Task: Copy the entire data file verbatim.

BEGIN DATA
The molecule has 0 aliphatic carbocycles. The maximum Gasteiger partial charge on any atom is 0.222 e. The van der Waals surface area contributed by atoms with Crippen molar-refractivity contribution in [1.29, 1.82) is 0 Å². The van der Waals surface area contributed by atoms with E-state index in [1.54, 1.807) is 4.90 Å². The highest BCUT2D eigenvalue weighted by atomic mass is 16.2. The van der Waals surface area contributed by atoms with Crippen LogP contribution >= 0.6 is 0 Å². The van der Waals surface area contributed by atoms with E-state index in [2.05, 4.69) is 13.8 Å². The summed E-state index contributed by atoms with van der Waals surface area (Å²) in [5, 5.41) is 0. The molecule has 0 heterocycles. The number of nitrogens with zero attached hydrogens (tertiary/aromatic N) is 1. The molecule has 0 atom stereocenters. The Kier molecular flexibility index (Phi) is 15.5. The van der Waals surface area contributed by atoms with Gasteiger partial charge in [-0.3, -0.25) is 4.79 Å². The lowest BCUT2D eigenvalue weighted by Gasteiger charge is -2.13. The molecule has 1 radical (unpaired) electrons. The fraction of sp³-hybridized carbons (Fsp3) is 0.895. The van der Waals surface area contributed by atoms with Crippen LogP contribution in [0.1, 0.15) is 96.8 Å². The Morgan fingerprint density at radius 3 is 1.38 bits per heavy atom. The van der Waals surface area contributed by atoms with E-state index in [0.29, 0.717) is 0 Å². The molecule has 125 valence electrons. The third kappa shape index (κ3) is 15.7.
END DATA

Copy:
The molecule has 0 aliphatic carbocycles. The maximum Gasteiger partial charge on any atom is 0.222 e. The van der Waals surface area contributed by atoms with Crippen molar-refractivity contribution in [1.29, 1.82) is 0 Å². The van der Waals surface area contributed by atoms with E-state index in [1.54, 1.807) is 4.90 Å². The highest BCUT2D eigenvalue weighted by atomic mass is 16.2. The van der Waals surface area contributed by atoms with Crippen LogP contribution >= 0.6 is 0 Å². The van der Waals surface area contributed by atoms with E-state index in [2.05, 4.69) is 13.8 Å². The summed E-state index contributed by atoms with van der Waals surface area (Å²) in [5, 5.41) is 0. The molecule has 0 heterocycles. The number of nitrogens with zero attached hydrogens (tertiary/aromatic N) is 1. The molecule has 0 atom stereocenters. The Kier molecular flexibility index (Phi) is 15.5. The van der Waals surface area contributed by atoms with Gasteiger partial charge in [-0.3, -0.25) is 4.79 Å². The lowest BCUT2D eigenvalue weighted by Gasteiger charge is -2.13. The molecule has 1 radical (unpaired) electrons. The fraction of sp³-hybridized carbons (Fsp3) is 0.895. The van der Waals surface area contributed by atoms with Crippen LogP contribution in [0.1, 0.15) is 96.8 Å². The Morgan fingerprint density at radius 3 is 1.38 bits per heavy atom. The van der Waals surface area contributed by atoms with E-state index in [0.29, 0.717) is 0 Å². The molecule has 125 valence electrons. The third kappa shape index (κ3) is 15.7.